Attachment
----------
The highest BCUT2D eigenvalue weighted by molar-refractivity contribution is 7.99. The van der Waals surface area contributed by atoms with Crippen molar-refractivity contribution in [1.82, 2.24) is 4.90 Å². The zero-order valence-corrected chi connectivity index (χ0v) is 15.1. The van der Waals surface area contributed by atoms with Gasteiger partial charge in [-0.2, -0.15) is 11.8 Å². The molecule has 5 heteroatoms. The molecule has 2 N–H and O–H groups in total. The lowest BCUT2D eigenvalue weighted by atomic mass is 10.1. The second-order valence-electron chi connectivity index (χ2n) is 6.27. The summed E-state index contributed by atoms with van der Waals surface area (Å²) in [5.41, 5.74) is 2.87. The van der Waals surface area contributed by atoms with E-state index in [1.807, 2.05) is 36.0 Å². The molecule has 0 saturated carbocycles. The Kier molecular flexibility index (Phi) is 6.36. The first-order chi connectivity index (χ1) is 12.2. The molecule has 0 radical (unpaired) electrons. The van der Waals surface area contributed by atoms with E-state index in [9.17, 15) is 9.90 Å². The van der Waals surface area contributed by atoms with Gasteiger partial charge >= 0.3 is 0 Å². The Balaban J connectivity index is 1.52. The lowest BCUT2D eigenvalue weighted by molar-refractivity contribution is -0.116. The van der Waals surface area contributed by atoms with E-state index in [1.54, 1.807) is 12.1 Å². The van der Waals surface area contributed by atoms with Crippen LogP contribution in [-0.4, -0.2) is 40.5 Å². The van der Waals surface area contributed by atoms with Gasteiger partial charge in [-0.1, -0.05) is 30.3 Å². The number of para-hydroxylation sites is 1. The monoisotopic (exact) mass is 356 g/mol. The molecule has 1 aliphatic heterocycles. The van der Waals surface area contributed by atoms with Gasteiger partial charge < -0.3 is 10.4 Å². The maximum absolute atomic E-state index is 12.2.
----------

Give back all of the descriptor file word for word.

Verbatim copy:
The highest BCUT2D eigenvalue weighted by molar-refractivity contribution is 7.99. The van der Waals surface area contributed by atoms with Crippen molar-refractivity contribution in [1.82, 2.24) is 4.90 Å². The zero-order valence-corrected chi connectivity index (χ0v) is 15.1. The van der Waals surface area contributed by atoms with Gasteiger partial charge in [-0.2, -0.15) is 11.8 Å². The molecule has 5 heteroatoms. The molecule has 2 N–H and O–H groups in total. The lowest BCUT2D eigenvalue weighted by atomic mass is 10.1. The second-order valence-electron chi connectivity index (χ2n) is 6.27. The summed E-state index contributed by atoms with van der Waals surface area (Å²) in [5.41, 5.74) is 2.87. The van der Waals surface area contributed by atoms with E-state index in [1.807, 2.05) is 36.0 Å². The molecule has 0 saturated carbocycles. The Kier molecular flexibility index (Phi) is 6.36. The first-order chi connectivity index (χ1) is 12.2. The molecule has 0 radical (unpaired) electrons. The van der Waals surface area contributed by atoms with E-state index in [9.17, 15) is 9.90 Å². The van der Waals surface area contributed by atoms with Gasteiger partial charge >= 0.3 is 0 Å². The Balaban J connectivity index is 1.52. The lowest BCUT2D eigenvalue weighted by molar-refractivity contribution is -0.116. The van der Waals surface area contributed by atoms with E-state index in [1.54, 1.807) is 12.1 Å². The van der Waals surface area contributed by atoms with Crippen LogP contribution in [-0.4, -0.2) is 40.5 Å². The van der Waals surface area contributed by atoms with Gasteiger partial charge in [-0.1, -0.05) is 30.3 Å². The number of para-hydroxylation sites is 1. The monoisotopic (exact) mass is 356 g/mol. The molecule has 1 aliphatic heterocycles. The van der Waals surface area contributed by atoms with Gasteiger partial charge < -0.3 is 10.4 Å². The maximum absolute atomic E-state index is 12.2.